4 Alternative Methods of Producing Sustainable Energy

How does the future of energy production look? What are alternative methods of producing energy other than fossil fuels? In this article, electrician Murrumbeena will look at four companies working on sustainable energy solutions.

To begin with, let’s start by looking at SDGs: SDG7 puts emphasis on generating electricity through renewables and sustainable energy sources, and SDG 7.2 demands to “increase substantially the share of renewable energy in the global energy mix”.

In 2018 renewables generated only 26 % of the global energy share. The Center for Climate and Energy Solutions expects this figure to “rise up to 45 percent by 2040”.  Will this be possible?

4 Alternative Methods of Producing Sustainable Energy

1 – Fervo Energy

Geothermal energy comes from underneath the ground in the form of water or steam. It is then converted and used for heating and electricity. Unlike other renewables such as solar and wind that are intermittent, geothermal power plants can generate power 24 hours per day and in a sustainable way. The only issue associated with geothermal is that it can be used only in certain areas of the planet, normally near tectonic plate boundaries.

Fervo Energy, a startup based in California, works to change this. They aim to apply horizontal drilling to the geothermal industry and hope to generate more energy from the heat underneath the earth’s surface. If it works geothermal energy could be used in areas of the planet not necessarily near the tectonic plate boundaries. Bill Gates’ fund, Breakthrough Energy Ventures has decided to invest in this company in 2018.

2 – AW-Energy – Wave Roller

AW-Energy, a Finnish company, plans to generate clean energy from waves. Waves move a panel, and the WaveRoller by AW-Energy pushes a piston connected to a hydraulic system that generates energy. For a list of energy retailers in Alberta visit UCA helps.

This technology is very efficient and the company plans to install the WaveRoller near the coast, for easier maintenance and grid connectivity. The WaveRoller can generate between 350kW and 1000kW depending on wave conditions at the project site.  In the video below you will see in particular, the installation of the first Wave Roller in Portugal.

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3 – Eavor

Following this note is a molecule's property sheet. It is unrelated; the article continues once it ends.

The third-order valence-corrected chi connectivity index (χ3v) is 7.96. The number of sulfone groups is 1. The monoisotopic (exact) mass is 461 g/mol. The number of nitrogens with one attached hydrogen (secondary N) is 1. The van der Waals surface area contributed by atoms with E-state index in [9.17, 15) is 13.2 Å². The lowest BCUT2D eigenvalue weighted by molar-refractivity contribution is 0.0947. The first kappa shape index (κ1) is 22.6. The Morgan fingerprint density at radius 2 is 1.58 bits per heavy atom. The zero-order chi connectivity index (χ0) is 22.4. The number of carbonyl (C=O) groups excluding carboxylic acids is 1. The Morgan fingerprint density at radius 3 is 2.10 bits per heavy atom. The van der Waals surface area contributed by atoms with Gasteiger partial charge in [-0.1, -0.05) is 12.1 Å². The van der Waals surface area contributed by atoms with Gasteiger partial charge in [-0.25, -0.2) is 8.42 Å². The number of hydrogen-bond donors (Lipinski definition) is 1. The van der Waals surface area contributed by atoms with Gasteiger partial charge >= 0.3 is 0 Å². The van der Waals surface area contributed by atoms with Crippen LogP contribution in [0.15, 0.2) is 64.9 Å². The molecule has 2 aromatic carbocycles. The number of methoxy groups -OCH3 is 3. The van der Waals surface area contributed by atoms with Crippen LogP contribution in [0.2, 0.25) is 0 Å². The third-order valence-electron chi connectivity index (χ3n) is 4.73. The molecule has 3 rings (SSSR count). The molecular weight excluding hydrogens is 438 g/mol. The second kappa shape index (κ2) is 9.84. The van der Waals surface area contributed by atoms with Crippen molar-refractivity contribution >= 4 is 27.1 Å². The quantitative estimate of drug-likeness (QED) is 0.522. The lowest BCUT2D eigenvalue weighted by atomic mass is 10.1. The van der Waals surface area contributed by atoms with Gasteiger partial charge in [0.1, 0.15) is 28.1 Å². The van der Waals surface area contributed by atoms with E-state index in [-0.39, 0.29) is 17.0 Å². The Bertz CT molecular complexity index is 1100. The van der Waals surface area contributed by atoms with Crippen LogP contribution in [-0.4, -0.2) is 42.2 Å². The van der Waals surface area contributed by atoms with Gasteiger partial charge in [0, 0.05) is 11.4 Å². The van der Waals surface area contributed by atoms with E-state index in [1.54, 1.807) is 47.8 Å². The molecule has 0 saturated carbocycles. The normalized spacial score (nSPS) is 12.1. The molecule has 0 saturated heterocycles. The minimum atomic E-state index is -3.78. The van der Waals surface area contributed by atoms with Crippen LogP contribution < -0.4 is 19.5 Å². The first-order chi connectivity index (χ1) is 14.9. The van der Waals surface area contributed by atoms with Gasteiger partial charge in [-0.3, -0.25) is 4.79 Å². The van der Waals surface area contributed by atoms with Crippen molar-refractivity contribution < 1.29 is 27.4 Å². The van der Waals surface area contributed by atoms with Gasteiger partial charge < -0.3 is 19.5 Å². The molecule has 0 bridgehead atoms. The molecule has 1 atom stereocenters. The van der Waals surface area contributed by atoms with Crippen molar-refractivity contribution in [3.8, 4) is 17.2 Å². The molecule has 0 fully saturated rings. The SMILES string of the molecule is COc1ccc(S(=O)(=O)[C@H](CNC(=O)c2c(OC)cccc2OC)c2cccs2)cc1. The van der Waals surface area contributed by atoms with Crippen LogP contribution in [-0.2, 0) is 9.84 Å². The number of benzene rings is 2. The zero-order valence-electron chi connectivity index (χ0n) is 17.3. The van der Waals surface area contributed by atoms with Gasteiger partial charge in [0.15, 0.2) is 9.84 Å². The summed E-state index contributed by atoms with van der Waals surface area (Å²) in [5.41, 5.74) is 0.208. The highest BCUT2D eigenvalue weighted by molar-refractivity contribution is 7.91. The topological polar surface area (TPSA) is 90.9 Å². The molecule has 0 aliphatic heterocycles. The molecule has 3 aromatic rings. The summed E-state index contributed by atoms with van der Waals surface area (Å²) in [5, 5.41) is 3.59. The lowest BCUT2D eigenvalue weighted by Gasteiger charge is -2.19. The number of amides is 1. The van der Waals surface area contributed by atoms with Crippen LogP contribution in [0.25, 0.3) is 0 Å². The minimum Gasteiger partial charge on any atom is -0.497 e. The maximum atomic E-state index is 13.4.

Eavor is another startup working in the geothermal industry but with a different approach. Last Tuesday they announced an $ 8 million capital raise, to further develop their technology.

Eavor sets apart from its competitors with its closed-loop system called Eavor-Loop™. In this system, the geothermal energy collected is inserted as a fluid and circulates in pipes placed underneath the ground. This closed-loop, generates energy, and similar to Fervo Energy it doesn’t need a huge amount of heat to start the process, so Eavor system can be applied in several places around the planet.

The “Loop” is also energy-efficient because the structure is fully underground and the fluids reused and pushed continuously in the closed-loop, just like a radiator. To fully understand how it works, watch the video below!

4 – Rainergy

Rainergy is a start-up from Azerbaijan generating energy from…raindrops! To do so, they built a device made of four parts: a rain collector, a tank, an electric generator, and a battery. Depending on conditions this device could generate up to 120 watts of power.

Obviously, Rainergy technology can’t even compete with “ordinary” renewable energy sources, especially solar panels and wind turbines. But they are aware of that as their focus is to solve “the problem of energy deficiency in rainy and low-income countries”.  If you are curious about this idea and to understand better how it works, check the video below!

In the cover picture: Wind Turbines. Photo Credit: Unsplash

Editor’s Note: The opinions expressed here by Impakter.com columnists are their own, not those of  Impakter.com


About the Author /

Alessandro is the General Manager of ImpakterUP and the Tech Editor of Impakter. He joined Impakter in 2016 after working in the field of privacy law. Alessandro is a Law (Italy) and Political Science graduate (USA) and has always been interested in tech solutions that could help the environment.

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